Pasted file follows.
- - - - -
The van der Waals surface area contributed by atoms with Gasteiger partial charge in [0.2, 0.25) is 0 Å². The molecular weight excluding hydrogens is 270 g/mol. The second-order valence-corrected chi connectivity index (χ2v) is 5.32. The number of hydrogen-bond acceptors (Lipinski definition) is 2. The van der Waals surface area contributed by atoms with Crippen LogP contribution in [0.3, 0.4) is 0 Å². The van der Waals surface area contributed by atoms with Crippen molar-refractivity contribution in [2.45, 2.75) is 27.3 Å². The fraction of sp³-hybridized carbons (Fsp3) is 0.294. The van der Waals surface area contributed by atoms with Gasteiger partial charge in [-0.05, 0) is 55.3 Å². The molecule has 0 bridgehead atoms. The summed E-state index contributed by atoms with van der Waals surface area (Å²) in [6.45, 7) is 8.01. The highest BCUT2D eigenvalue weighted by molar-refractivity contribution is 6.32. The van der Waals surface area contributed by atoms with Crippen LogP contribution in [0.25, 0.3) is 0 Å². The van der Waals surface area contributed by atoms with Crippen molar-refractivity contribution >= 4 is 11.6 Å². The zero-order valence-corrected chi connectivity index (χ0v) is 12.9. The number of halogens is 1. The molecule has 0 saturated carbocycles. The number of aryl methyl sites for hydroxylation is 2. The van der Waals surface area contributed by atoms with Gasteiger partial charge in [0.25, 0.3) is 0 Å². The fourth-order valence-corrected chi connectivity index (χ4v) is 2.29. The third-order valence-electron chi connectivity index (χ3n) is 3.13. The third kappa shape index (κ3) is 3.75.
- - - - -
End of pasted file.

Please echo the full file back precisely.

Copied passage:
The van der Waals surface area contributed by atoms with Gasteiger partial charge in [0.2, 0.25) is 0 Å². The molecular weight excluding hydrogens is 270 g/mol. The second-order valence-corrected chi connectivity index (χ2v) is 5.32. The number of hydrogen-bond acceptors (Lipinski definition) is 2. The van der Waals surface area contributed by atoms with Crippen LogP contribution in [0.3, 0.4) is 0 Å². The van der Waals surface area contributed by atoms with Crippen molar-refractivity contribution in [2.45, 2.75) is 27.3 Å². The fraction of sp³-hybridized carbons (Fsp3) is 0.294. The van der Waals surface area contributed by atoms with Gasteiger partial charge in [-0.05, 0) is 55.3 Å². The molecule has 0 bridgehead atoms. The summed E-state index contributed by atoms with van der Waals surface area (Å²) in [6.45, 7) is 8.01. The highest BCUT2D eigenvalue weighted by molar-refractivity contribution is 6.32. The van der Waals surface area contributed by atoms with Crippen LogP contribution in [0.25, 0.3) is 0 Å². The van der Waals surface area contributed by atoms with Crippen molar-refractivity contribution >= 4 is 11.6 Å². The zero-order valence-corrected chi connectivity index (χ0v) is 12.9. The number of halogens is 1. The molecule has 0 saturated carbocycles. The number of aryl methyl sites for hydroxylation is 2. The van der Waals surface area contributed by atoms with Gasteiger partial charge in [0.25, 0.3) is 0 Å². The fourth-order valence-corrected chi connectivity index (χ4v) is 2.29. The third-order valence-electron chi connectivity index (χ3n) is 3.13. The third kappa shape index (κ3) is 3.75.